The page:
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Teenage Alcohol Use


Teenage Alcohol Use

Alcohol is the most widely abused drug in the United States. On the average, teenage drinking begins very early, often during the preteen years. This happens partly because alcohol is easily available. Many teens first try alcohol by getting it from their own homes.

Many parents believe that alcohol is not really a problem, and many feel relieved when they find out their teen is "only drinking alcohol" and not taking other drugs. This is dangerous thinking. Alcohol use in the teen years is a serious concern. Even occasional alcohol use by a teen is a sign that he or she is at increased risk for future alcohol and drug problems. Also, a teen who drinks alcohol before the age of 14 has an increased risk for developing an alcohol use problem.1

Alcohol is a sedative, and it reduces anxiety. In a person who is not dependent on alcohol, moderate amounts cause sleepiness, good feelings (euphoria), decreased inhibition, and impaired coordination. Alcohol decreases the quality of sleep, especially if a person is using it often to help him or her fall asleep. Drinking larger amounts of alcohol causes poor judgment, mood swings, slurred speech, and an unsteady gait. Binge drinking (having 5 or more alcoholic drinks on one occasion) or heavy use of alcohol can lead to unconsciousness, coma, and death.

Teens use alcohol because they believe it relaxes them, makes them feel less stressed, and helps them feel more confident. There are many reasons that teens should not drink. Alcohol can:

  • Cause serious health problems. Alcohol affects all organs of the body but has its most serious effects on the liver. It can cause problems with brain development in teens. Alcohol use during pregnancy can lead to fetal alcohol syndrome.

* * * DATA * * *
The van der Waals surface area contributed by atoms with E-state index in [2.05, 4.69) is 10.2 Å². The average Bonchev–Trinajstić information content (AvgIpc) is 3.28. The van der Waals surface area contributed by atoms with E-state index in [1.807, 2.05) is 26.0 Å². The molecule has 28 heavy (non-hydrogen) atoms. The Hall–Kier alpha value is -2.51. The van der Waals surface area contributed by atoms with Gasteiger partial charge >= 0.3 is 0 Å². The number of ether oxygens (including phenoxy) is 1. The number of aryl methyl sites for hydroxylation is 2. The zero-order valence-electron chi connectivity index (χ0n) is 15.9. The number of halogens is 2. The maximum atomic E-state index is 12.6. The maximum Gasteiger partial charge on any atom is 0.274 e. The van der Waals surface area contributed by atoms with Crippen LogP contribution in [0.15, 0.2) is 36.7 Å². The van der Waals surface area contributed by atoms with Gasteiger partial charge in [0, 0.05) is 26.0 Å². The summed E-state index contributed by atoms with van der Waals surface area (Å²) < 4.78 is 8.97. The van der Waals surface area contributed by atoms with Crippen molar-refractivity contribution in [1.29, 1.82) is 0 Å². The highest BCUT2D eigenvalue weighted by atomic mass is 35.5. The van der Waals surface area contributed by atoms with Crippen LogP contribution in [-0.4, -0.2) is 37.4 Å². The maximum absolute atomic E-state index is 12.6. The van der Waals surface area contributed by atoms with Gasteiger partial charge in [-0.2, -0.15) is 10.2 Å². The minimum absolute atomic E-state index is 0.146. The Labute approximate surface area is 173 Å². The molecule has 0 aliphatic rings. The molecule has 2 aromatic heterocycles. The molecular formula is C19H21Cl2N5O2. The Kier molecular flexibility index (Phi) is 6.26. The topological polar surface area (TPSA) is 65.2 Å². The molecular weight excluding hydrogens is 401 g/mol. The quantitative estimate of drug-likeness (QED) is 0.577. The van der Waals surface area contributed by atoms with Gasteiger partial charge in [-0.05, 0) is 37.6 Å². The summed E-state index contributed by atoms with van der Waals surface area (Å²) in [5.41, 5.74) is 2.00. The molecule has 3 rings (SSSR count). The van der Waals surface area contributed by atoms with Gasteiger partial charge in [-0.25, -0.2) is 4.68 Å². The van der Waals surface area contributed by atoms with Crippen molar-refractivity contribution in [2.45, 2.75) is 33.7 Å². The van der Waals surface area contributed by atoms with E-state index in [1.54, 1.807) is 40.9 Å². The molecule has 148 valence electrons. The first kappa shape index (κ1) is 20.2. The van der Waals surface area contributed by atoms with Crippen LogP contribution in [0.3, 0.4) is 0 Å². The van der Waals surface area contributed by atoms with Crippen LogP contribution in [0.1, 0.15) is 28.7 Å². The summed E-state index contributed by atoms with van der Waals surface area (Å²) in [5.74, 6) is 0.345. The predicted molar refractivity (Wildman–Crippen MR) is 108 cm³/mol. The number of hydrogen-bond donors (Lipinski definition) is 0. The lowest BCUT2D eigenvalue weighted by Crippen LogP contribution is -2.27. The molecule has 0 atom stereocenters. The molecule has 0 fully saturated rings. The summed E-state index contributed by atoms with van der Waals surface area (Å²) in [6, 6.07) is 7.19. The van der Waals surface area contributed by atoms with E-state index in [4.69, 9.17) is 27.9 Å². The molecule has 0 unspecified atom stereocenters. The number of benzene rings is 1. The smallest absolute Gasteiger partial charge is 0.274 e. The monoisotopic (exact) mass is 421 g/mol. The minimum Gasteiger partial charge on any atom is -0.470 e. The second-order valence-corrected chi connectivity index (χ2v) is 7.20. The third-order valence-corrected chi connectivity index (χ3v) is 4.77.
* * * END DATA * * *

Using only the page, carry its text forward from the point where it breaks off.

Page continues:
• Interfere with learning how to handle stressful situations. Some teens who drink alcohol regularly may not learn how to handle stressful situations without drinking alcohol. Some are more prone to serious depression and suicide.
  • Cause dependence in teens faster than in adults. A teen can quickly become both physically and psychologically dependent upon alcohol. About 4.6 million teens between the ages of 14 and 17 have problems related to drinking alcohol.1

Alcohol also can:

  • Cause problems with judgment. Teens who use drugs and alcohol are more likely to have unprotected sex. Unsafe sex can result in pregnancy or infection with a sexually transmitted disease, such as human immunodeficiency virus (HIV) infection.
  • Decrease how quickly a person reacts to potential dangers or situations around them (such as while driving). Car accidents because of driving while under the influences of alcohol are the leading cause of deaths among 15- to 24-year-olds. Each year about 8,000 teen deaths and 45,000 injuries are related to car accidents where alcohol was involved.1
  • Prevent or delay development. Alcohol abuse can prevent a teen from developing skills needed for success in relationships and life.
  • Lead to use and abuse of other drugs. Alcohol is considered a gateway drug because teens who drink alcohol are more likely to use other drugs. Alcohol is often used to enhance the effects of other drugs. If alcohol and cocaine are used together, it produces a potentially deadly compound (cocaethylene).

Alcohol can be detected in a urine drug screen for up to 12 hours after drinking. Breath alcohol tests detect the level of alcohol in the blood during the time of the test.

Signs of use

Signs of alcohol use or abuse may include:

  • Alcoholic beverages missing from the refrigerator or cabinet.
  • Mood changes, including hostility and anger.
  • Changes in performance at work or school, or having trouble with the law.
  • Changes in appearance, sleeping patterns, and eating patterns.
  • Slurred speech or a lack of coordination, if recently used.

References

Citations

  1. Anderson MM, Neinstein LS (2008). Alcohol. In LS Neinstein, et al., eds., Adolescent Health Care: A Practical Guide, 5th ed., pp. 878–887. Philadelphia: Lippincott Williams and Wilkins.

Credits

ByHealthwise Staff
Primary Medical ReviewerKathleen Romito, MD - Family Medicine
Specialist Medical ReviewerPeter Monti, PhD - Alcohol and Addiction
Last RevisedAugust 19, 2010

eMedicineHealth Medical Reference from Healthwise

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